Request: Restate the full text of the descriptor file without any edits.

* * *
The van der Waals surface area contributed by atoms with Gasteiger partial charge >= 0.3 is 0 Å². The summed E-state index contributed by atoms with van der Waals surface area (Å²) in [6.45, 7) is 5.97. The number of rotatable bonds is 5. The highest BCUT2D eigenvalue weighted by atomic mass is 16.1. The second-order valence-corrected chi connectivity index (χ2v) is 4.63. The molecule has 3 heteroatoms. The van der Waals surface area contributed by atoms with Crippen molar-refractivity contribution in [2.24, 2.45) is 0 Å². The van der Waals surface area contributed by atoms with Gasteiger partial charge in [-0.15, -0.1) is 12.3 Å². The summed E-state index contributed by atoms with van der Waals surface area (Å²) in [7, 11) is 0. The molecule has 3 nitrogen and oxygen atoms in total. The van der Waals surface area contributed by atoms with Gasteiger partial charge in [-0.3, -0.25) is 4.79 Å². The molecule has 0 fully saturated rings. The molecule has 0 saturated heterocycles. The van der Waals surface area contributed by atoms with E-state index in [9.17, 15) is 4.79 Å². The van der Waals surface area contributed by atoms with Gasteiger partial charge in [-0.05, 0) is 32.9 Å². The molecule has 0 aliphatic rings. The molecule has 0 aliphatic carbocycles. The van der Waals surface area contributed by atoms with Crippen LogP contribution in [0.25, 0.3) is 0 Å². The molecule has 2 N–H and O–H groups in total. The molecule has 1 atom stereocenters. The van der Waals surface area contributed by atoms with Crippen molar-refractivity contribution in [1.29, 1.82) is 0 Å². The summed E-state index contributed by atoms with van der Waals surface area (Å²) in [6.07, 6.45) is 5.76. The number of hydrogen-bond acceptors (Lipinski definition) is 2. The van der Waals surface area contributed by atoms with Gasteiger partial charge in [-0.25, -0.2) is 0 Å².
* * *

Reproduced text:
The van der Waals surface area contributed by atoms with Gasteiger partial charge >= 0.3 is 0 Å². The summed E-state index contributed by atoms with van der Waals surface area (Å²) in [6.45, 7) is 5.97. The number of rotatable bonds is 5. The highest BCUT2D eigenvalue weighted by atomic mass is 16.1. The second-order valence-corrected chi connectivity index (χ2v) is 4.63. The molecule has 3 heteroatoms. The van der Waals surface area contributed by atoms with Crippen molar-refractivity contribution in [2.24, 2.45) is 0 Å². The van der Waals surface area contributed by atoms with Gasteiger partial charge in [-0.15, -0.1) is 12.3 Å². The summed E-state index contributed by atoms with van der Waals surface area (Å²) in [7, 11) is 0. The molecule has 3 nitrogen and oxygen atoms in total. The van der Waals surface area contributed by atoms with Gasteiger partial charge in [-0.3, -0.25) is 4.79 Å². The molecule has 0 fully saturated rings. The molecule has 0 saturated heterocycles. The van der Waals surface area contributed by atoms with E-state index in [9.17, 15) is 4.79 Å². The van der Waals surface area contributed by atoms with Gasteiger partial charge in [-0.05, 0) is 32.9 Å². The molecule has 0 aliphatic rings. The molecule has 0 aliphatic carbocycles. The van der Waals surface area contributed by atoms with Crippen LogP contribution in [0.25, 0.3) is 0 Å². The molecule has 2 N–H and O–H groups in total. The molecule has 1 atom stereocenters. The van der Waals surface area contributed by atoms with Crippen molar-refractivity contribution in [1.29, 1.82) is 0 Å². The summed E-state index contributed by atoms with van der Waals surface area (Å²) in [6.07, 6.45) is 5.76. The number of hydrogen-bond acceptors (Lipinski definition) is 2. The van der Waals surface area contributed by atoms with Gasteiger partial charge in [-0.25, -0.2) is 0 Å².